In contrast, several people speculated that Apple’s headset could resemble the Tesla Roadster: a flashy, expensive sports car that sold people on the concept of electric vehicles. “Apple is making devices in a way that is really useful and comfortable for people and makes people care,” said Jacob Loewenstein, SVP of the 3D social platform Spatial, which has appeared on numerous AR and VR devices.

“There’s going to be so much trash there, and there’s going to be cool stuff too.”

The exact use of Apple’s rumor technology is not yet known. CEO Tim Cook has said that AR stands for “communication” and “connection” and that it will reportedly offer FaceTime capabilities that can display a person’s face and body. Are also said to offer access to iPad apps, games, entertainment via Apple’s TV app and a version of Apple Fitness Plus. “One of the reasons I think Apple is hugely successful in many of their ventures is that they’re not just launching a device, they’re launching an ecosystem,” said Gartner analyst Tuong Nguyen, who covers the VR/AR market. “It’s that combination of different applications applied to different use cases for different users – that’s the ‘killer app.'”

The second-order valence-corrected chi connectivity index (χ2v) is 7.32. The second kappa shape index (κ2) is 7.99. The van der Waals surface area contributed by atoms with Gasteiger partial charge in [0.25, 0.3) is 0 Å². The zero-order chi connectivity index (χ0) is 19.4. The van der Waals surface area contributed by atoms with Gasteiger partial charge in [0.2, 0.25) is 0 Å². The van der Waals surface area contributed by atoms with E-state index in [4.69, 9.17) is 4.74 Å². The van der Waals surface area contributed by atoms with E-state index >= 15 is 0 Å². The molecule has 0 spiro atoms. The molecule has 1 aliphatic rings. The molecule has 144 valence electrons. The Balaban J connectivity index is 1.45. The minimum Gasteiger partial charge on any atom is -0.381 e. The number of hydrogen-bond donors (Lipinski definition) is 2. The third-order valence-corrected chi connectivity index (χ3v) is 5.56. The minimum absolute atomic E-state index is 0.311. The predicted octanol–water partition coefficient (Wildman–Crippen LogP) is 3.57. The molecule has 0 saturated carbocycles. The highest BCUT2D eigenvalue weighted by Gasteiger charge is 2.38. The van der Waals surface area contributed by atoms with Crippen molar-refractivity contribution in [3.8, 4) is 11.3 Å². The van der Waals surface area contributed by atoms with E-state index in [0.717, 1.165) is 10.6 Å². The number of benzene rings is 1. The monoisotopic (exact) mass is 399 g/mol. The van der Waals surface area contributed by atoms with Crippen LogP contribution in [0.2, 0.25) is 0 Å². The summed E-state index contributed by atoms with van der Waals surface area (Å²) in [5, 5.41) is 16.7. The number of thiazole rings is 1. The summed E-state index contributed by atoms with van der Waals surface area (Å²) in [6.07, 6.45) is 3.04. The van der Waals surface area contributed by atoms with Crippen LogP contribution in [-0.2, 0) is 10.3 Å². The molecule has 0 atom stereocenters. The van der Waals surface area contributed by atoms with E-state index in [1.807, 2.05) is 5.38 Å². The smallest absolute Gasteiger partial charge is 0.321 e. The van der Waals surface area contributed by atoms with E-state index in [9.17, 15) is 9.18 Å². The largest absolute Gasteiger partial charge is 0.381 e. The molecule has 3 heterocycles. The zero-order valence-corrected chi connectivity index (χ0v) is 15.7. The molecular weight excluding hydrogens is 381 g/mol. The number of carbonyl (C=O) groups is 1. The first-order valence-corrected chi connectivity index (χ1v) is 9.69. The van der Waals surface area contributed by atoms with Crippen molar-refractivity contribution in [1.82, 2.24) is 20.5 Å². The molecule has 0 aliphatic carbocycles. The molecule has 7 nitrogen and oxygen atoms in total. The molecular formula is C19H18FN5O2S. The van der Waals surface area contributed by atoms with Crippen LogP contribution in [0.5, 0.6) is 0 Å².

Apple reportedly doesn’t expect a large early market for the device – it has revised its expectations down to less than a million units a year, compared to 200 million or more iPhones. Still, despite the rumored cost of the device, some are predicting a gold rush of app designers trying to emulate the success of early iPhone developers. “I was like, wait, why don’t I make a crazy version of an application that everyone likes — like being one of the first to-do apps on the Apple headset?” says Gabe Baker, VP of browser-based VR collaboration platform Frame. “There’s going to be so much trash there, and there’s going to be cool stuff too — it’s going to be a fun time.”

Apple has an ambivalent relationship with web developers, who are a niche but notable subset of the AR/VR industry. Safari is very lagging in supporting WebXR, a common standard for browser-based immersive experiences, on iOS. But the browser is reportedly launching on its headset, putting web-based AR in the spotlight. “We are cautiously optimistic that Apple will actually make Safari a viable application on their upcoming hardware,” said Baker. “Meta has shown that the web browser can actually be a vehicle for high-quality, immersive content, hands-down, and I think Apple wants that on their headset.”

The iPhone’s decade-plus dominance has shown numerous drawbacks to “it just works”. Apple has mastered the walled garden, and many app developers working in it aren’t happy with the results. It has spent years battling some prominent developers like Epic and Match Group in court, and others have testified in Congress that their apps have been locked down and subverted by Apple’s own copycats.

Apple is still penetrating a field that has beaten some of the biggest tech companies